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Colorado’s team wasn’t in evidence at the front in the early going, but were there when it counted. (MIKESCOTT)

Verona, Wisconsin, November 17—When race day dawned to reveal a healthy dusting of snow, the 255 women who woke up to compete in the NCAA Cross Country Championship quickly realized that things had just gotten a little more challenging.

Notre Dame’s Anna Rohrer moved to the point of a tightly-bunched lead pack that split the first kilo in just under 3:00. As is her custom, Rohrer continued to press the pace, to grind away on her competitors. Boise State junior Allie Ostrander made her first frontline appearance and pulled up next to Rohrer as the leaders split the first mile under 5:00. On the next major downhill, New Mexico soph Weini Kelati freewheeled her way into the lead.

While unable to force a meaningful break from the others, the leading trio pressed on: Rohrer forcing the tempo, Ostrander staying relaxed and Kelati contemplating her next move. The Oregon senior duo of Jessica Hull and Weronika Pyzik lurked within striking distance. Up front, Rohrer continued to exhibit heady racing technique by running the tangents and allowing herself to race frequently on grassy side sections of the course while the others in the middle continued to slip on the snow or splash through the slush.

15 frontrunners remained when the 3K marker was passed in 9:42. Ostrander was in the lead as Rohrer’s telltale facial strain showed she knew her fast-pace tactic was proving ineffective. Indeed it was, the front group was soon joined at the halfway mark by the defending champion, New Mexico’s Ednah Kurgat, and Wisconsin junior Alicia Monson, winner of this season’s Nuttycombe gathering, Big 10 and Great Lakes Regional.

Soon after Rohrer’s desperate move shortly after 4K (13:12) failed to drop any of her 8 remaining opponents, Kelati downshifted and threw in a strong surge up a steep grade on the race’s final loop. In short order, she strung out the bunched pack and forged a clear separation that eventually grew to 20m. Stanford’s Elise Cranny and BYU’s Erica Birk set sail in pursuit, but to no avail as the diminutive Lobo continued her drive to the line. With less than 2K remaining, was the race over? No. Colorado senior Dani Jones, a front-pack runner who had hovered just off the lead group for most of the race quickly left Ostrander, raced past Birk, and set her sights on the leader.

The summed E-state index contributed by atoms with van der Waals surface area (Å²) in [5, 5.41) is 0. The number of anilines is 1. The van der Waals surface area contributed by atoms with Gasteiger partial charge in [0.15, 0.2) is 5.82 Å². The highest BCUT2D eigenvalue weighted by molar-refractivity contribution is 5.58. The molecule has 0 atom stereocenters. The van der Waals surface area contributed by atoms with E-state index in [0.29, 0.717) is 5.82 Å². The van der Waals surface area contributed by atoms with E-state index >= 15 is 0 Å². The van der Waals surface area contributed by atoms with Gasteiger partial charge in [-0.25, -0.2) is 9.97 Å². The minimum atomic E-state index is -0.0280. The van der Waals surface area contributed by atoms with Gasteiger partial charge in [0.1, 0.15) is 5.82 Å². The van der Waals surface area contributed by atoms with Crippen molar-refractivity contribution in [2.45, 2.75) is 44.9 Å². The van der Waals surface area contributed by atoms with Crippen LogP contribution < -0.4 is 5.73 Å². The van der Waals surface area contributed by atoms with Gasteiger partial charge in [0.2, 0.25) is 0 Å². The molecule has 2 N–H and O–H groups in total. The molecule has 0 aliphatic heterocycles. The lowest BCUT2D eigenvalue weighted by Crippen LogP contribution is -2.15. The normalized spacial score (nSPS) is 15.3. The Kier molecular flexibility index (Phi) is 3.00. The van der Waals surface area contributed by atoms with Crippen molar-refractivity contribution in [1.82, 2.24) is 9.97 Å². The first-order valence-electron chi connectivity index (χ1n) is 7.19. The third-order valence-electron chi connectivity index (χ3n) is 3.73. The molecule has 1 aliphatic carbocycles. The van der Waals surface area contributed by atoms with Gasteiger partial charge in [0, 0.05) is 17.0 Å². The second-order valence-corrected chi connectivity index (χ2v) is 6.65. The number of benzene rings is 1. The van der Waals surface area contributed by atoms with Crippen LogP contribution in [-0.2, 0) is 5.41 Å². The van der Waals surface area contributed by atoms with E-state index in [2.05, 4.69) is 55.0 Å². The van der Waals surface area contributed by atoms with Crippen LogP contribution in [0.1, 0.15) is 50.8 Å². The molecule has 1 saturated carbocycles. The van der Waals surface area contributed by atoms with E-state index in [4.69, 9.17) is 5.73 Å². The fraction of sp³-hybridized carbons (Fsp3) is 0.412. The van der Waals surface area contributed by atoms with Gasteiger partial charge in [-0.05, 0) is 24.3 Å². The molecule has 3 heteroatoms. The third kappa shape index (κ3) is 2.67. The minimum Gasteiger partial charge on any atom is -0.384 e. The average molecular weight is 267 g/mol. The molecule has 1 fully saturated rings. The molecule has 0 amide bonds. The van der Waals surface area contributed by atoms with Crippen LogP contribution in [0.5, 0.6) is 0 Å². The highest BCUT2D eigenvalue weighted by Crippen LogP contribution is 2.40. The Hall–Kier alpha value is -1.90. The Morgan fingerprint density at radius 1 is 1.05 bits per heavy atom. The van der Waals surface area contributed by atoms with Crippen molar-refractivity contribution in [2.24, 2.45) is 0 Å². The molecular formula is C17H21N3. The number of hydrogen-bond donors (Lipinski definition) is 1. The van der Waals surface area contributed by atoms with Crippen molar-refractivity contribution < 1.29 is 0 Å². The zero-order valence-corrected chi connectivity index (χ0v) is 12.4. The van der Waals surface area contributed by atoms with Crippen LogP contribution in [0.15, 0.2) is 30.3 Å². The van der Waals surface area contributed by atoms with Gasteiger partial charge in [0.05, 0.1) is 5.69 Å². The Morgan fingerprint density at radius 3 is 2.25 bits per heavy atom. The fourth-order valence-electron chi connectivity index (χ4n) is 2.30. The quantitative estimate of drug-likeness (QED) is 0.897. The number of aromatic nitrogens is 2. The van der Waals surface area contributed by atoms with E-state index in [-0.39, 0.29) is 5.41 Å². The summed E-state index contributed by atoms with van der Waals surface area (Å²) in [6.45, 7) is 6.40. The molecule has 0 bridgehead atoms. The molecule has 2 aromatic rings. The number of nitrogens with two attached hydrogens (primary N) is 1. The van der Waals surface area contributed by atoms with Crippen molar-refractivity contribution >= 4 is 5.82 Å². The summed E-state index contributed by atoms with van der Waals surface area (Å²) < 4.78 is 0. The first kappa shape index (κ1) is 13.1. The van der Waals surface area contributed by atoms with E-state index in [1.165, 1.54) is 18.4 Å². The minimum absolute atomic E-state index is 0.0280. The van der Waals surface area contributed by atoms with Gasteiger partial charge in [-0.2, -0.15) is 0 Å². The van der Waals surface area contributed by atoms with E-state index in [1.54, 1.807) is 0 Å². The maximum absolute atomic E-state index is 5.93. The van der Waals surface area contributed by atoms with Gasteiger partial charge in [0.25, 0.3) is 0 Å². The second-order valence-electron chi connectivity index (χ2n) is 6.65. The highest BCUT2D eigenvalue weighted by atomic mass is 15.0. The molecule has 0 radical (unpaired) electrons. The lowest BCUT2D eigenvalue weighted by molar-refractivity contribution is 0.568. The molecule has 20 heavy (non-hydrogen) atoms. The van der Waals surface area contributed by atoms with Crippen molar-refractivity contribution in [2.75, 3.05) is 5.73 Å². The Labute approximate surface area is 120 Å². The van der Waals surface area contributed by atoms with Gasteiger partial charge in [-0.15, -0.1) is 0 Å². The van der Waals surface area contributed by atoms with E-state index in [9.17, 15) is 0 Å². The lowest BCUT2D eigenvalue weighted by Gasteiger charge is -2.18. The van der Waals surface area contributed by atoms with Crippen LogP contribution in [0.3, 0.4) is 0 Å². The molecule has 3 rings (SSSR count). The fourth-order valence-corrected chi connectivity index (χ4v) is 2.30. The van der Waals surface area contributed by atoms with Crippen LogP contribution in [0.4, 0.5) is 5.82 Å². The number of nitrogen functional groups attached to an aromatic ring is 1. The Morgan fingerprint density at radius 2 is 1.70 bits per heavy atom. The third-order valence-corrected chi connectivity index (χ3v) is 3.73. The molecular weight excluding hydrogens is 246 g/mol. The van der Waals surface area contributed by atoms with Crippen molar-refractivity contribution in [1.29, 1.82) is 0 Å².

As the race hit the homestretch, Jones summoned new energy when she saw Kelati cracking. As the two attacked the subtle but deceptively difficult final 300m uphill climb that led to the finish, Jones flew by the broken leader for the win in 19:42.8. Kelati (19:45.3) held on for 2nd with the hard-charging Hull (19:50.4) grabbing 3rd. Monson (19:55.2), Kurgat (19:55.8) and Ostrander (19:56.9) filled out the top 6.

Jones’s victory was the highlight of a total team victory for the Buffaloes: 65 points for a runaway as 6 of Mark Wetmore’s squad earned All-America honors. New Mexico (103), Oregon (160) and Michigan (213) rounded out the top 4 teams.

“I am definitely very pleased with the way it played out,” said Rohrer, who had thrown down the gauntlet and dared the field to run with her before dropping back to 10th. Kelati, whose valiant bid to steal the race fell short, was candid about her shortcomings: “Things were not like I expected. I think it was pretty good. I know that somebody can come to me or I can seize the day. I am glad I did my best.”

Although Colorado was rated No. 1 in the USTFCCCA coaches poll for two weeks in October, in the days just before the championship competition, neither Jones nor her team factored into the prevailing conversations about premeet favorites. No matter. The jubilant victor gladly paid tribute to the Buff team victory and the program’s ingrained traditions. “At the end of the day, we put in every single thing in our body, And no other team has done that,” explained the new champion. “So before we got on the line, I brought the team together and told them, ‘No one deserves this more than us. We’ve been so consistent and we’ve prepared so well. Let’s go out and do this thing and show everyone what we’re made of.’ And we did. We finally did it.”

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Dunaway AwardAt the 2019 annual meeting of the Track and Field Writers of America, Dave was presented with the James Dunaway Memorial Award “for track & field journalism excellence.”

Dave Hunter

Dave HunterDave Hunter is a track & field journalist, announcer, and broadcaster.  Dave reports on the premier track & field gatherings around the globe, frequently serves as an arena or stadium announcer for championship events, and has undertaken foreign and domestic broadcast assignments in the sport.


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